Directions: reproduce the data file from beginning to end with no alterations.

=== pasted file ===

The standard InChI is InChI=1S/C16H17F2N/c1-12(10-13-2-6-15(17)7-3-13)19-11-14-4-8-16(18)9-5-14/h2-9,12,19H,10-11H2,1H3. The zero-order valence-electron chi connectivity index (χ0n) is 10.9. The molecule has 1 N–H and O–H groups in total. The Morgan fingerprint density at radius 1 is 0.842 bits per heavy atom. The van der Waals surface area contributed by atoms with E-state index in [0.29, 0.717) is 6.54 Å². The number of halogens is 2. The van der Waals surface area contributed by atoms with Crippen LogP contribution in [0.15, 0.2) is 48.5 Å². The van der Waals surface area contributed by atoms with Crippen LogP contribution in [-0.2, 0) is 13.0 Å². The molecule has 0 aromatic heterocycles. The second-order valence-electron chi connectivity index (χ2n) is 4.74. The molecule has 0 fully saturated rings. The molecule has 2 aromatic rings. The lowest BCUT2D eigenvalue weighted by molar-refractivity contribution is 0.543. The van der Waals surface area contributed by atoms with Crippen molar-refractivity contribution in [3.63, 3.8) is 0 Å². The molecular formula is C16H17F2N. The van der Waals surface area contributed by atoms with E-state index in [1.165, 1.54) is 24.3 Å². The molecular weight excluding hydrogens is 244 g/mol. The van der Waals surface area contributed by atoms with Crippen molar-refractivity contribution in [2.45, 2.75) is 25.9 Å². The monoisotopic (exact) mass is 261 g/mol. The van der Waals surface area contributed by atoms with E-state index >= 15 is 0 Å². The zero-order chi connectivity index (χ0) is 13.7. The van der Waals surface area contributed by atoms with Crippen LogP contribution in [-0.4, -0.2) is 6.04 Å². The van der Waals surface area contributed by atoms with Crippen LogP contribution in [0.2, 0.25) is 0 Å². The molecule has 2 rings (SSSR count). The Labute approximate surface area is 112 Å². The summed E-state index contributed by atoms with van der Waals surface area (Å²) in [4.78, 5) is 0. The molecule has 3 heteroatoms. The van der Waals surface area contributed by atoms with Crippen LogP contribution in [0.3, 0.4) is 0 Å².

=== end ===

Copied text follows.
The standard InChI is InChI=1S/C16H17F2N/c1-12(10-13-2-6-15(17)7-3-13)19-11-14-4-8-16(18)9-5-14/h2-9,12,19H,10-11H2,1H3. The zero-order valence-electron chi connectivity index (χ0n) is 10.9. The molecule has 1 N–H and O–H groups in total. The Morgan fingerprint density at radius 1 is 0.842 bits per heavy atom. The van der Waals surface area contributed by atoms with E-state index in [0.29, 0.717) is 6.54 Å². The number of halogens is 2. The van der Waals surface area contributed by atoms with Crippen LogP contribution in [0.15, 0.2) is 48.5 Å². The van der Waals surface area contributed by atoms with Crippen LogP contribution in [-0.2, 0) is 13.0 Å². The molecule has 0 aromatic heterocycles. The second-order valence-electron chi connectivity index (χ2n) is 4.74. The molecule has 0 fully saturated rings. The molecule has 2 aromatic rings. The lowest BCUT2D eigenvalue weighted by molar-refractivity contribution is 0.543. The van der Waals surface area contributed by atoms with Crippen molar-refractivity contribution in [3.63, 3.8) is 0 Å². The molecular formula is C16H17F2N. The van der Waals surface area contributed by atoms with E-state index in [1.165, 1.54) is 24.3 Å². The molecular weight excluding hydrogens is 244 g/mol. The van der Waals surface area contributed by atoms with Crippen molar-refractivity contribution in [2.45, 2.75) is 25.9 Å². The monoisotopic (exact) mass is 261 g/mol. The van der Waals surface area contributed by atoms with E-state index >= 15 is 0 Å². The zero-order chi connectivity index (χ0) is 13.7. The van der Waals surface area contributed by atoms with Crippen LogP contribution in [-0.4, -0.2) is 6.04 Å². The van der Waals surface area contributed by atoms with Crippen LogP contribution in [0.2, 0.25) is 0 Å². The molecule has 2 rings (SSSR count). The Labute approximate surface area is 112 Å². The summed E-state index contributed by atoms with van der Waals surface area (Å²) in [4.78, 5) is 0. The molecule has 3 heteroatoms. The van der Waals surface area contributed by atoms with Crippen LogP contribution in [0.3, 0.4) is 0 Å².